Spa startup with a saltwater chlorine generator the water is usually replaced to start with fresh water and then salt is added. For a salt concentration of 2000 PPM that is about 1.5 pounds per 100 gallons of water. Then the water should be balanced which entails at a minimum bringing the pH to 7.5 and the chlorine to 2 PPM.
If the water isn’t balanced with chlorine then a typical problem is the chlorine generator can’t break from a 0 chlorine reading even after a couple days. This type of problem typically only happens at start-up because the fresh water typically has more organic material content and can be high in phosphates leading to a higher chlorine demand than a hot tub chlorine generator can produce. Once the organic material is removed and the phosphates are lowered the chlorine demand of the hot tub water will be reduced and the chlorinator can now make chlorine faster than the spa is consuming it.
Even the salt contributes to the chlorine demand as the salt will most likely have a powdery coating on it unless it was rinsed first. The water should be balanced after the salt has dissolved to also remove any organic material introduced by the salt.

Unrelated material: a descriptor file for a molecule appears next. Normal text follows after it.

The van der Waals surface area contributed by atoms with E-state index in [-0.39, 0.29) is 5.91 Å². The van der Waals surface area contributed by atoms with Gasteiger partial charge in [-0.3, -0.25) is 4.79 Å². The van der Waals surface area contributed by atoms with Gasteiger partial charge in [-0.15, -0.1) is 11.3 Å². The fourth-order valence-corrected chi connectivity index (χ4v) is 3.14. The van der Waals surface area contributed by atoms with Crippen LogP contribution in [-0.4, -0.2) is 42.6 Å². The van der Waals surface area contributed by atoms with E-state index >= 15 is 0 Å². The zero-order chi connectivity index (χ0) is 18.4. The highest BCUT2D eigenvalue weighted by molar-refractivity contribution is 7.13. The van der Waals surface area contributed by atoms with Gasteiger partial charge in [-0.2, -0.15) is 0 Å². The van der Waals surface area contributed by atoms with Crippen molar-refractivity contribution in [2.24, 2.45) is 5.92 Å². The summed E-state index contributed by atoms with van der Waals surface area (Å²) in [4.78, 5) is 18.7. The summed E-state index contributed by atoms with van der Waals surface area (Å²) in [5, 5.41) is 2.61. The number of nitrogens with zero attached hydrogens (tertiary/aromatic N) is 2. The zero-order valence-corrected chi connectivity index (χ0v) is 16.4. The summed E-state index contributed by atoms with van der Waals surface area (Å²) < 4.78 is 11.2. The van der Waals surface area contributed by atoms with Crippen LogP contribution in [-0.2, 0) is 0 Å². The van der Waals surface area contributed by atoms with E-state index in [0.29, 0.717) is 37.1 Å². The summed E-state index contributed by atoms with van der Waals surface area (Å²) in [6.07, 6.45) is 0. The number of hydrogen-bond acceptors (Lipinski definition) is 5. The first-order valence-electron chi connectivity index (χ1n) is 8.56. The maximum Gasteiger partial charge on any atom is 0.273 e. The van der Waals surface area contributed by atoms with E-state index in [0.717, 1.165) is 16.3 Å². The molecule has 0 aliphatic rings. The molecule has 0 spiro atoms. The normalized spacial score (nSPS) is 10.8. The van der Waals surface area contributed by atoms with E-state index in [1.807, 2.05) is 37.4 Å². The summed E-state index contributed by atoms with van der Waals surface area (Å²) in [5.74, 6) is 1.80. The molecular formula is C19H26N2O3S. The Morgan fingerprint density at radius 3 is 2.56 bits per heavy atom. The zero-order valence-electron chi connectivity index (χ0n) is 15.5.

When the water is replaced and after the salt has been added the water should be shocked and a suitable phosphate remover used. If the hot tub chlorine generator will not be on for a couple days then a chlorine based shock should be used. If the chlorinator will be used during start-up a chlorine free shock can be used. When adding phosphate remover simply add a cap-full and if the water gets a white tint to it like a white fog there are phosphate so then add the recommended amount of phosphate remover per the directions on the bottle. After the filter has cleared up the water repeat the process until the water doesn’t turn white when adding the phosphate remover.